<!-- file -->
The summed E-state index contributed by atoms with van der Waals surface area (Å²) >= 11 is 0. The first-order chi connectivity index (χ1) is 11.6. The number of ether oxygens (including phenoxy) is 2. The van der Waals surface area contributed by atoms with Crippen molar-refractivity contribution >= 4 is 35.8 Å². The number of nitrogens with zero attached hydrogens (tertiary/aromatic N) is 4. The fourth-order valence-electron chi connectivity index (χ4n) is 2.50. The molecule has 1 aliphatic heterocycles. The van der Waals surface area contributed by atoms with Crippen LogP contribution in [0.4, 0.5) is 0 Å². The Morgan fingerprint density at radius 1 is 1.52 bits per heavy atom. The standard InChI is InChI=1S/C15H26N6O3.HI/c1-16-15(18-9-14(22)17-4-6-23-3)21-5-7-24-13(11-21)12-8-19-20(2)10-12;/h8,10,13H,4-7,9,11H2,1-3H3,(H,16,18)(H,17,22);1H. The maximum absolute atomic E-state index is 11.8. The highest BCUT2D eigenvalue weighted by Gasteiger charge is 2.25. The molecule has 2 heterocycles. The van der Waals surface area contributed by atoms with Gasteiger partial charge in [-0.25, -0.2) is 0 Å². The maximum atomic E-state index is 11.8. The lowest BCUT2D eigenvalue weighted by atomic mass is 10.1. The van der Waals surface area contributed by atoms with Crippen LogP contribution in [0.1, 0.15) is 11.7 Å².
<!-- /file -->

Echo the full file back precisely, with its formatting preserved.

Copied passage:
The summed E-state index contributed by atoms with van der Waals surface area (Å²) >= 11 is 0. The first-order chi connectivity index (χ1) is 11.6. The number of ether oxygens (including phenoxy) is 2. The van der Waals surface area contributed by atoms with Crippen molar-refractivity contribution >= 4 is 35.8 Å². The number of nitrogens with zero attached hydrogens (tertiary/aromatic N) is 4. The fourth-order valence-electron chi connectivity index (χ4n) is 2.50. The molecule has 1 aliphatic heterocycles. The van der Waals surface area contributed by atoms with Crippen LogP contribution in [0.4, 0.5) is 0 Å². The Morgan fingerprint density at radius 1 is 1.52 bits per heavy atom. The standard InChI is InChI=1S/C15H26N6O3.HI/c1-16-15(18-9-14(22)17-4-6-23-3)21-5-7-24-13(11-21)12-8-19-20(2)10-12;/h8,10,13H,4-7,9,11H2,1-3H3,(H,16,18)(H,17,22);1H. The maximum absolute atomic E-state index is 11.8. The highest BCUT2D eigenvalue weighted by Gasteiger charge is 2.25. The molecule has 2 heterocycles. The van der Waals surface area contributed by atoms with Gasteiger partial charge in [-0.25, -0.2) is 0 Å². The maximum atomic E-state index is 11.8. The lowest BCUT2D eigenvalue weighted by atomic mass is 10.1. The van der Waals surface area contributed by atoms with Crippen LogP contribution in [0.1, 0.15) is 11.7 Å².